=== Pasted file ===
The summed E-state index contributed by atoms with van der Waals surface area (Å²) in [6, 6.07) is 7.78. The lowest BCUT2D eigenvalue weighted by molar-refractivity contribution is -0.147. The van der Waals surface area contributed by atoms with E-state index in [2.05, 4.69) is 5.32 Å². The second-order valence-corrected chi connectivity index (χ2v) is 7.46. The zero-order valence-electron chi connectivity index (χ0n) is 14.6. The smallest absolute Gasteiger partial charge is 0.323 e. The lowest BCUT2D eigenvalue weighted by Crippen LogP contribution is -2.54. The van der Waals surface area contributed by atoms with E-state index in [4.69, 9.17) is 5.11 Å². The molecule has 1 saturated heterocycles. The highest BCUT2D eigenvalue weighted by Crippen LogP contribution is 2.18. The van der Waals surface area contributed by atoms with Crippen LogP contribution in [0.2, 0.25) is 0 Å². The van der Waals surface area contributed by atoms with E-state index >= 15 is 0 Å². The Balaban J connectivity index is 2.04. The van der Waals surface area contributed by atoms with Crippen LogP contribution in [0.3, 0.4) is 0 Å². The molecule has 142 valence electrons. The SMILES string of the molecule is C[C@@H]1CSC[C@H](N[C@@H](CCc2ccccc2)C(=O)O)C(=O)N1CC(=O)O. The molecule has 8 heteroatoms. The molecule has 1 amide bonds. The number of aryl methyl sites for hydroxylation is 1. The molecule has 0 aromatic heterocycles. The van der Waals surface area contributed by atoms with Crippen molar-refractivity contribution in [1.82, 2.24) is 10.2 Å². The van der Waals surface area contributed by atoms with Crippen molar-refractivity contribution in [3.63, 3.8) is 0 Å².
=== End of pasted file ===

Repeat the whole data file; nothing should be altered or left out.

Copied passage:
The summed E-state index contributed by atoms with van der Waals surface area (Å²) in [6, 6.07) is 7.78. The lowest BCUT2D eigenvalue weighted by molar-refractivity contribution is -0.147. The van der Waals surface area contributed by atoms with E-state index in [2.05, 4.69) is 5.32 Å². The second-order valence-corrected chi connectivity index (χ2v) is 7.46. The zero-order valence-electron chi connectivity index (χ0n) is 14.6. The smallest absolute Gasteiger partial charge is 0.323 e. The lowest BCUT2D eigenvalue weighted by Crippen LogP contribution is -2.54. The van der Waals surface area contributed by atoms with E-state index in [4.69, 9.17) is 5.11 Å². The molecule has 1 saturated heterocycles. The highest BCUT2D eigenvalue weighted by Crippen LogP contribution is 2.18. The van der Waals surface area contributed by atoms with Crippen LogP contribution in [0.2, 0.25) is 0 Å². The van der Waals surface area contributed by atoms with E-state index >= 15 is 0 Å². The Balaban J connectivity index is 2.04. The van der Waals surface area contributed by atoms with Crippen LogP contribution in [0.3, 0.4) is 0 Å². The molecule has 142 valence electrons. The SMILES string of the molecule is C[C@@H]1CSC[C@H](N[C@@H](CCc2ccccc2)C(=O)O)C(=O)N1CC(=O)O. The molecule has 8 heteroatoms. The molecule has 1 amide bonds. The number of aryl methyl sites for hydroxylation is 1. The molecule has 0 aromatic heterocycles. The van der Waals surface area contributed by atoms with Crippen molar-refractivity contribution in [1.82, 2.24) is 10.2 Å². The van der Waals surface area contributed by atoms with Crippen molar-refractivity contribution in [3.63, 3.8) is 0 Å².